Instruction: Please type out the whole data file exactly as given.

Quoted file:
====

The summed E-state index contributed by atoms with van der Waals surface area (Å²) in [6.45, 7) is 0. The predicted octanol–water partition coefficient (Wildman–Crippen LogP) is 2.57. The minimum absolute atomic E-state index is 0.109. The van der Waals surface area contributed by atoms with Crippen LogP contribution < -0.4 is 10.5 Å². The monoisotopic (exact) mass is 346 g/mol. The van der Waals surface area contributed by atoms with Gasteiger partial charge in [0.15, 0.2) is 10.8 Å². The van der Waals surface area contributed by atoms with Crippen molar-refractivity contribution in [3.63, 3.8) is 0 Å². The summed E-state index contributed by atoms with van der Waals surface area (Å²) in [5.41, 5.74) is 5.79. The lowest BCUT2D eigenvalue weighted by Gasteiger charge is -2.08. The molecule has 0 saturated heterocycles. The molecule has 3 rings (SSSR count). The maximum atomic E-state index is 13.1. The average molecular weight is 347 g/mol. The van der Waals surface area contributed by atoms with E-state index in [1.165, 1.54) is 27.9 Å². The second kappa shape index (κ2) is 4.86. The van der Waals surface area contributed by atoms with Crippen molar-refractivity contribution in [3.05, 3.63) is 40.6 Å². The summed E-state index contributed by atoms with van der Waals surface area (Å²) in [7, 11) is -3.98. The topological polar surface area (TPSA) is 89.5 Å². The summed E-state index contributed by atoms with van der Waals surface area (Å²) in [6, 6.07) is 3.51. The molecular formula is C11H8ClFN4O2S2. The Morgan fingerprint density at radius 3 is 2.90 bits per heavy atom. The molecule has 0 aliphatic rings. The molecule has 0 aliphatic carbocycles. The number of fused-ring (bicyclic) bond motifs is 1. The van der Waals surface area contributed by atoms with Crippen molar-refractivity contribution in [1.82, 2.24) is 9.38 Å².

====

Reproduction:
The summed E-state index contributed by atoms with van der Waals surface area (Å²) in [6.45, 7) is 0. The predicted octanol–water partition coefficient (Wildman–Crippen LogP) is 2.57. The minimum absolute atomic E-state index is 0.109. The van der Waals surface area contributed by atoms with Crippen LogP contribution < -0.4 is 10.5 Å². The monoisotopic (exact) mass is 346 g/mol. The van der Waals surface area contributed by atoms with Gasteiger partial charge in [0.15, 0.2) is 10.8 Å². The van der Waals surface area contributed by atoms with Crippen molar-refractivity contribution in [3.63, 3.8) is 0 Å². The summed E-state index contributed by atoms with van der Waals surface area (Å²) in [5.41, 5.74) is 5.79. The lowest BCUT2D eigenvalue weighted by Gasteiger charge is -2.08. The molecule has 0 saturated heterocycles. The molecule has 3 rings (SSSR count). The maximum atomic E-state index is 13.1. The average molecular weight is 347 g/mol. The van der Waals surface area contributed by atoms with E-state index in [1.165, 1.54) is 27.9 Å². The second kappa shape index (κ2) is 4.86. The van der Waals surface area contributed by atoms with Crippen molar-refractivity contribution in [3.05, 3.63) is 40.6 Å². The summed E-state index contributed by atoms with van der Waals surface area (Å²) in [7, 11) is -3.98. The topological polar surface area (TPSA) is 89.5 Å². The summed E-state index contributed by atoms with van der Waals surface area (Å²) in [6, 6.07) is 3.51. The molecular formula is C11H8ClFN4O2S2. The Morgan fingerprint density at radius 3 is 2.90 bits per heavy atom. The molecule has 0 aliphatic rings. The molecule has 0 aliphatic carbocycles. The number of fused-ring (bicyclic) bond motifs is 1. The van der Waals surface area contributed by atoms with Crippen molar-refractivity contribution in [1.82, 2.24) is 9.38 Å².